Friday, January 29, 2021

Energy conservation holds in quantum mechanics

Sometimes (and increasingly often), totally wrong and dumb papers are accepted by arXiv.org. An example is a quant-ph paper
Energy Non-Conservation in Quantum Mechanics
by Sean M. Carroll and Jackie Lodman which should have prevented the authors from passing the most elementary undergraduate course of quantum mechanics but it didn't. Instead, we live in the era when the mass media are intensely misinforming and indoctrinating the readers so you may read a promotion of this pseudoscience at the moderately widely read blog of the male co-author.

OK, they claim that the only meaningful conservation of energy in quantum mechanics is the conservation of the expectation value of the Hamiltonian; that this is violated; that this violation can be arbitrarily large; that this violation cannot be attributed to the energy of the observer or the apparatus; and that the "many-worlds interpretation" makes all these questions more controllable. Each of the five statements is absolutely and fundamentally wrong.

So first, it is simply not true that the conservation of energy in quantum mechanics may be reduced to the expectation value $$\langle E \rangle$$. Instead, it is the energy itself that is conserved (in quantum mechanical systems with time-independent Hamiltonians). In the Heisenberg picture which makes it extremely transparent, the time evolution of operators is given by$i\hbar \frac{d \hat L}{dt} = [\hat L,\hat H].$ I added the hats to emphasize that this is an operator equation which means that an equation holds for every matrix entry of the operator $$d \hat L / dt$$.

A consequence of the Heisenberg equation above is its expectation value$i\hbar \frac{d \langle \hat L \rangle}{dt} = \langle [\hat L,\hat H] \rangle$ (the Ehrenfest theorem is the well-known example of this equation) but the opposite implication doesn't hold. The equation for the expectation value is just one "scalar" equation while the full matrix-valued equation – roughly equivalent to $$N^2$$ scalar equations where $$N$$ is the dimension of the Hilbert space (which is almost certainly infinite) – tells us much more.

Now, the authors claim that the expectation value of the Hamiltonian "is" energy in quantum mechanics. But it is not. The expectation value of the Hamiltonian is the expectation value of energy. But the "expectation value of energy" isn't the same thing as "energy". Can you spot three differences between them? Yes, the three differences are "expectation", "value", and "of". These are words with a meaning that play a role, not just empty words designed to make a moron sound smarter (which is how it is apparently used by these two writers).

We may discuss not only the expectation value of the energy but the expectation value $$\langle H^2 \rangle$$ of $$H^2$$, the squared energy, or the expectation value of any function of energy. All of them are "equally fundamental" and they are not simple functions of each other. Instead, all of them may be deduced from the probability distribution for energy:$\rho(E) = \bra \psi \delta (\hat H - E) \ket \psi$ or, if you work with a density matrix, the obviously equivalent formula is$\rho(E) = {\rm Tr}[\rho \cdot \delta(\hat H - E) ].$ The resulting function $$\rho(E)$$ depends on the state vector $$\ket\psi$$ or the density matrix $$\rho$$ and it integrates to one (because the delta-function does; and because $${\rm Tr}\,\rho$$ or $$\bra \psi \psi\rangle$$ is equal to one). If the spectrum of the Hamiltonian is discrete, this function $$\rho(E)$$ will really be a distribution which is a combination of the Dirac delta-functions at the points of the eigenvalues.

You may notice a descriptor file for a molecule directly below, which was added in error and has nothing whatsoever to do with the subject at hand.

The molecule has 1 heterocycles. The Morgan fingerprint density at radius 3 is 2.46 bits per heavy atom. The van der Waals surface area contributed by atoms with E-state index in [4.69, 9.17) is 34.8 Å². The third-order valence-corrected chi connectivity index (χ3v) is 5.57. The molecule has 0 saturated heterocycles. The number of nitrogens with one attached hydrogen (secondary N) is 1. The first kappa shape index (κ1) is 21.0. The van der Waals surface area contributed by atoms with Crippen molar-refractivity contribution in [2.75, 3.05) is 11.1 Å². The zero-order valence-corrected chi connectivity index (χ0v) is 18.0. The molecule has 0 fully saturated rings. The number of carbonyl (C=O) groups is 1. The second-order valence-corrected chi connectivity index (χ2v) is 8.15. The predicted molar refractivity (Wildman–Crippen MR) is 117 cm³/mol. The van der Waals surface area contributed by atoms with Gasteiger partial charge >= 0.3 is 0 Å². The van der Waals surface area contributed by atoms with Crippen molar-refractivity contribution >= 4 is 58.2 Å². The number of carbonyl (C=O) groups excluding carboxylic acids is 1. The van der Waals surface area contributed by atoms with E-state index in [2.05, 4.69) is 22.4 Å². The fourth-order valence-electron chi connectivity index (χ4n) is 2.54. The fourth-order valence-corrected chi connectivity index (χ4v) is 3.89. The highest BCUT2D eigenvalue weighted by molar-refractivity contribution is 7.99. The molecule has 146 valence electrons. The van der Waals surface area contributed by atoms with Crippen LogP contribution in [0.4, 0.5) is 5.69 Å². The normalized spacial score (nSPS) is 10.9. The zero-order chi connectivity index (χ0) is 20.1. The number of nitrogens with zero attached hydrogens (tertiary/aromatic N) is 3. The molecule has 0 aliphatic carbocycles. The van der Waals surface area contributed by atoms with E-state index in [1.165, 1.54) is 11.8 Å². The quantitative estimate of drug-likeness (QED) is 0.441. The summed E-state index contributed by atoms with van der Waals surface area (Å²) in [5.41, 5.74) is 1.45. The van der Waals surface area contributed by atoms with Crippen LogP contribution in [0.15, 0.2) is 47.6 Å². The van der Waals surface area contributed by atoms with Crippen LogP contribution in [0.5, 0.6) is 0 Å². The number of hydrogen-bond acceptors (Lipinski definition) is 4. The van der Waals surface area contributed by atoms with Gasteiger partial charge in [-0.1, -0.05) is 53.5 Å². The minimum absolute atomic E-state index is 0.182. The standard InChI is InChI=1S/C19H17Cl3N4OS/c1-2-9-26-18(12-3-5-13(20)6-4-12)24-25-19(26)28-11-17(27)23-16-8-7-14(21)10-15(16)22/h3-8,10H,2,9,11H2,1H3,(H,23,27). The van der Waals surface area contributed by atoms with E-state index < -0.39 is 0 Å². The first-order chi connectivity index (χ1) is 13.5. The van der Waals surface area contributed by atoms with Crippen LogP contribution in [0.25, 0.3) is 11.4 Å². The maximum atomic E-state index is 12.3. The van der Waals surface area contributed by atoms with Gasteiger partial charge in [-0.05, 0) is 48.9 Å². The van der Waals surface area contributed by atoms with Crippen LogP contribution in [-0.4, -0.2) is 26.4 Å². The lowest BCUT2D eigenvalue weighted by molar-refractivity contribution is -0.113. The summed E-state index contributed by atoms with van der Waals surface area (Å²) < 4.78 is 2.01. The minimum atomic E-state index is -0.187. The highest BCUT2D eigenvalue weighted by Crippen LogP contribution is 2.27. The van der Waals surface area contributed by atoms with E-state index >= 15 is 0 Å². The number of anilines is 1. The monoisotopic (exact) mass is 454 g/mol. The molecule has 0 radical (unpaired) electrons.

Of course, some of the readers of that blog know very well that this talk about the expectation values as if they were energy is completely wrong. For example:
SOMDATTA BHATTACHARYA wrote:
January 28, 2021 AT 9:16 AM
The trouble with all this is it doesn’t make sense to talk about the expectation value of the Hamiltonian with respect to a linear superposition as representing any kind of an energy of it, any more than it does to talk about the expectation value of the position operator for a state as representing its position.
Right. The expectation value of a thing is an expectation value, not the thing itself. The expectation value, as the name indicates, is some average extracted from the expectations i.e. from the subjective knowledge or beliefs (rigorously based on the previous observations, however, not on random guesswork) of the observer which is stored in the wave function. And the Heisenberg equation above (whose right hand side is $$[H,H]=0$$ in the case of the time-independent Hamiltonian) implies that the whole probability distribution $$\rho(E)$$ is constant in time. The probability of each value of energy is the same as it was a minute ago.